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Redirecting pages from www.upenn.edu

If you have had a web site on www.upenn.edu and are moving to another server, it is recommended that you make arrangements to redirect users who may have your old pages bookmarked or are referred to your old site by outdated links.

You can redirect users to your new web site by:


META Tag Redirects

You can replace your main homepage with a page that informs the user that your site has changed and after a certain amount of time as specified in the META tag, the user will automatically be taken to the new site.

Example:
<html>
<head>
<title>University of Pennsylvania</title>
</head>
<meta http-equiv="refresh" content="5; URL=http://www.newsite.upenn.edu/">
<body bgcolor="#FFFFFF">
<p>
<center><h3>University of Pennsylvania</h3></center>
</p>
<hr>
<p>
<center>
This page has moved.<br>
Please change all references to this page.
</p>
<p>
The new location is:<br>
<a href="http://www.newsite.upenn.edu/">http://www.newsite.upenn.edu/</a>
</p>
</center>
</body>
</html>
In the above example, the user who is using a browser like Netscape will be redirected after 5 seconds to the new URL, http://www.newsite.upenn.edu/.

Advantages

  • The provider has control over the redirection without any intervention from the system administrator.
  • The provider can educate the user about the site change.


Disadvantages

  • The redirection is only supported by certain browsers. If you plan to use a redirection page like this, you should include a link to your site so that users with browsers that do not support the META tag redirection can follow the link to your new site.
  • The redirection will only work for the specific page that contains the META tag. If the user comes into your site looking for multiple pages, you will have to create redirection pages for each of the pages on your site.




System Level Redirects

You can contact the system administrator to set up a system level redirection for your site. With a system level redirection, the user continues to request a page using the old URL and is automatically redirected to the new site.

Example:

The user requests a page like http://www.upenn.edu/oldsite/testing.html. That user is automatically and immediately redirected to http://www.newsite.upenn.edu/testing.html.


Advantages

  • The redirection is seamless and causes no disruption to your users.
  • This redirection is not browser dependent.


Disadvantages

  • There is an annual fee for this kind of redirection.
  • Users are not notified of the new location. Although the new URLs do appear in the location box of your browser, the user is not explicitly informed that the site has changed. The user can continue to use the old URLs indefinitely.
  • This redirection works best if you are moving your site intact to another server. If you redesign and/or reorganize your site changing the URLs of your documents, the user will receive error messages that the pages cannot be found.
  • The system administrator must maintain this redirection.




.htaccess

You can create a .htaccess file that specifies the redirection. If your directory on www.upenn.edu has the URL of http://www.upenn.edu/cpps/, your .htaccess would look like:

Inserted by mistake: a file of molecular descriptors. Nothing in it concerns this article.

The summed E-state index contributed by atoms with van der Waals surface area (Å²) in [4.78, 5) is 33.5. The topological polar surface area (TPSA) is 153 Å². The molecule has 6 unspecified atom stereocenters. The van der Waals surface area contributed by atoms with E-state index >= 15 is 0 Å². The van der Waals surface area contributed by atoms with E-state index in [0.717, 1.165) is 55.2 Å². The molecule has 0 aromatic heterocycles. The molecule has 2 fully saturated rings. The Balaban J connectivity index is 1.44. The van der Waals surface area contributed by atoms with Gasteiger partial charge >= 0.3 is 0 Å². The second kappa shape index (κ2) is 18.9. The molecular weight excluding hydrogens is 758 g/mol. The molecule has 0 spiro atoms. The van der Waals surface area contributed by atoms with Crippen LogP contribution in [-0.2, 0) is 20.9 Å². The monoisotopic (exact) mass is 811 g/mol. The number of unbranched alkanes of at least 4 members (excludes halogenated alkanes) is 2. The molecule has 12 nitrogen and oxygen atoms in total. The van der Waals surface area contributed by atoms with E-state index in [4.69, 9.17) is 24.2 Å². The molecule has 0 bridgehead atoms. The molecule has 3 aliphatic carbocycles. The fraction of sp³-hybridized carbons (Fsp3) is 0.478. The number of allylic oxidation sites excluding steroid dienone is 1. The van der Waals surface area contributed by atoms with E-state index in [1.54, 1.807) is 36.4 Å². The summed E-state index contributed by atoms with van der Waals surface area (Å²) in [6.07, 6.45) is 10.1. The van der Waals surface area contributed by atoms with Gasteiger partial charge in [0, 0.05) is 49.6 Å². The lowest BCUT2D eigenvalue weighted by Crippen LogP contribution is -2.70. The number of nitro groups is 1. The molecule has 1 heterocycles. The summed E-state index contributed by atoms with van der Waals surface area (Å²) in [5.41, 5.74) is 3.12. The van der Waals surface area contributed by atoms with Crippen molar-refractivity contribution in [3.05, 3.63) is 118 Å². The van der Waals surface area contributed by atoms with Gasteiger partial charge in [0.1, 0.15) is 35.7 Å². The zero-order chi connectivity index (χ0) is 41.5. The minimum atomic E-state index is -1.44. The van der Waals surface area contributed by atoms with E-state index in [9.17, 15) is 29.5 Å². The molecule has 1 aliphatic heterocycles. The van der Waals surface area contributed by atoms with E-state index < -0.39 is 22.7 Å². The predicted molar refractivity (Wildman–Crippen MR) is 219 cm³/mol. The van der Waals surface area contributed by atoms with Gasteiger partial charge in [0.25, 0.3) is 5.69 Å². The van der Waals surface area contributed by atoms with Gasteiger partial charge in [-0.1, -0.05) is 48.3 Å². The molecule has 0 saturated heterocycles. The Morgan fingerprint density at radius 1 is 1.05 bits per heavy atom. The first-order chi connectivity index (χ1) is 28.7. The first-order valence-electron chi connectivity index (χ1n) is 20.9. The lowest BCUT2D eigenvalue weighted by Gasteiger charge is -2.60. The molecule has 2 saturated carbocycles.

Redirect /cpps/index.html http://newserver.www.upenn.edu/index.html

Advantages

  • The redirection is seamless and causes no disruption to your users.
  • This redirection is not browser dependent.
  • Providers can maintain and modify this redirection themselves.


Disadvantages

  • The ability to use the Redirect directive in the .htaccess file is not turned on by default. You may have to contact the server administrator to have this turned on for your directory.
  • Users are not notified of the new location. Although the new URLs do appear in the location box of your browser, the user is not explicitly informed that the site has changed. The user can continue to use the old URLs indefinitely.
  • This redirection works best when redirecting specific pages rather than whole sites.




Customized 404 Error Handling

You can set up your old site on www.upenn.edu so that when a user requests one of your old pages, that user will get a 404 Not Found error message that you can customize with an explanation that the site has moved.

To set up customized 404 error handling:

  1. Create a .htaccess in your directory on www.upenn.edu that turns on the 404 error handling. If your directory on www.upenn.edu has the URL of http://www.upenn.edu/cpps/, your .htaccess would look like:
    ErrorDocument 404 /cpps/index.html
  2. Delete all of your documents from www.upenn.edu.
  3. Create an index.html that informs the user that your site has moved and include a link to your new site.


Advantages

  • This method works well and requires the least amount of work if you have redesigned and/or reorganized your site.
  • The provider can educate the user about the site change.
  • This redirection is not browser dependent.


Disadvantages

  • To maintain this error handling, you will need to keep your site on www.upenn.edu and there is a base cost for every site that resides on www.upenn.edu regardless of the amount of data that is being served.
  • The redirection is not seamless and the 404 Error messages can be annoying. You can add a META tag redirect to your error handling page (index.html) that can redirect users to your site without their having to follow a link but this redirection is browser dependent and will not work for all users.
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